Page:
This November marks the thirtieth anniversary of the fall of the Berlin Wall. After Hungary began opening its borders in April 1989, a veritable springtime of nations followed as the Warsaw Pact countries, one after the other, began to emancipate themselves from Soviet rule. The reaction in the West was reminiscent of the fervor abroad that had greeted the French Revolution two centuries earlier. As the poet William Wordsworth rejoiced,
Oh! pleasant exercise of hope and joy! For mighty were the auxiliars which then stood Upon our side, we who were strong in love! Bliss was it in that dawn to be alive, But to be young was very heaven! For all the ebullience about the dizzying pace of events, the peaceful demise of the Cold War came almost as much of a shock to the Western powers as it did the Kremlin itself. German chancellor Helmut Kohl's push for reunification aroused apprehensions abroad about a potential German hegemon in the center of Europe: both French president Francois Mitterrand and British prime minister Margaret Thatcher viewed the prospect with dread. As the French writer Francois Mauriac once sardonically observed, "I love Germany so much that I am glad there are two of them." Now the two Germanies, which had been sundered after the Second World War, were about to become one.
In Washington, the administration of President George H.W. Bush, which had initially been skeptical of Soviet general secretary Mikhail Gorbachev, sought to create what amounted to a permanent postwar settlement in Europe. Bush, together with Kohl, not only presided over the unification of West and East Germany, but also helped to establish the Charter of Paris for a New Europe in November 1990.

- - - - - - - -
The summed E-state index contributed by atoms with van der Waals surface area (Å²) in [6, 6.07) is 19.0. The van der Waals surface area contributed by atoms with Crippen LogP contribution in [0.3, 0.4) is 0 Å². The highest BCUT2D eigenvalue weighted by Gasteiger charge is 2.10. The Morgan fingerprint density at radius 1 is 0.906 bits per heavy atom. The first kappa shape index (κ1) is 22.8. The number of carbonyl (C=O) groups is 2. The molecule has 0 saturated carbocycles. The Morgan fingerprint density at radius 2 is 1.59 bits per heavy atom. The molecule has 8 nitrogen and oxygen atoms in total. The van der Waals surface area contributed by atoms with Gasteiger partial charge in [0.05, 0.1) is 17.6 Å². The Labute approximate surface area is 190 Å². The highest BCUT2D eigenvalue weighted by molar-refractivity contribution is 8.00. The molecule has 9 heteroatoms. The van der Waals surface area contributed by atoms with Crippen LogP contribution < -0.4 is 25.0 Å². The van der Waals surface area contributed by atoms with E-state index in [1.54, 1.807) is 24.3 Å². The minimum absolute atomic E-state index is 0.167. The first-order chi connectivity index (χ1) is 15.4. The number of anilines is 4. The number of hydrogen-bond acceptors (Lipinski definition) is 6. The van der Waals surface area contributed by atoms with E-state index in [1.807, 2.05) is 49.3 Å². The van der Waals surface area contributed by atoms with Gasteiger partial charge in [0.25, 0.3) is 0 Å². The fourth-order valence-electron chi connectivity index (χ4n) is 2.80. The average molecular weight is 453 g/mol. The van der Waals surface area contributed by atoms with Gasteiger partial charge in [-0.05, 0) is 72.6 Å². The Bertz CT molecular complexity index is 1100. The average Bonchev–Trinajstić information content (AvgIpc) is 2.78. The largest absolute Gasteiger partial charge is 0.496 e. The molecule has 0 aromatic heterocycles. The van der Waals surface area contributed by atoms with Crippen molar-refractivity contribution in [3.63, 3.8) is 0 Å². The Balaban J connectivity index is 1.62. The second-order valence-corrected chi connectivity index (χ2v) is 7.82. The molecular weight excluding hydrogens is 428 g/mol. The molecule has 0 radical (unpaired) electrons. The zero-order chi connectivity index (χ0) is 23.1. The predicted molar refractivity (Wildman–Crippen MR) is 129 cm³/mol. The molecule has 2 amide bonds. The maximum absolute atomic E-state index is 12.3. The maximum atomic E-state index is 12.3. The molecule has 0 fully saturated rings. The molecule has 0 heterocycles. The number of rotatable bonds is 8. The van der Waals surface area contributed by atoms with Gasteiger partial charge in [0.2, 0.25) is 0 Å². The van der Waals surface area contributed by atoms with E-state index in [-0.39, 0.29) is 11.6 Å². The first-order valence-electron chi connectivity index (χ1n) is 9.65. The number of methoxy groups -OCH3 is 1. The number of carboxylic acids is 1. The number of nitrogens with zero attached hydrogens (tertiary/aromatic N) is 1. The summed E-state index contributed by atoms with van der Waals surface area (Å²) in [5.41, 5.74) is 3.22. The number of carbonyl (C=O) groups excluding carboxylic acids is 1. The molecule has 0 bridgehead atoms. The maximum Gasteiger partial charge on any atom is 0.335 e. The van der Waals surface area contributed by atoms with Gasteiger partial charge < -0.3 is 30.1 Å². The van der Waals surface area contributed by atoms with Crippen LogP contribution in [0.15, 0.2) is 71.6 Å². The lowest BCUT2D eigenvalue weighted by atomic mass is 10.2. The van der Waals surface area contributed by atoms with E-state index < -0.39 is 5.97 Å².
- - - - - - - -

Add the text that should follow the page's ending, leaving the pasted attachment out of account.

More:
Like the 1815 Congress of Vienna which established the European order that endured until World War I, the aspiration of the Charter was to forge a new framework for European peace--one that envisioned a vastly expanded role for the Organization for Security and Coopetation in Europe. Soon, Washington and its Western allies pushed for the expansion of NATO in two separate phases eastward. The unexpected terminus of the U.S.-Soviet conflict created a sense of euphoria in the West that was also reflected in the pages of The National Interest, which had hitherto viewed the Cold War as an intractable conflict.
In 1985, in the inaugural issue of this magazine, the editors had published a mission statement that contended, "the Soviet Union constitutes the single greatest threat to America's...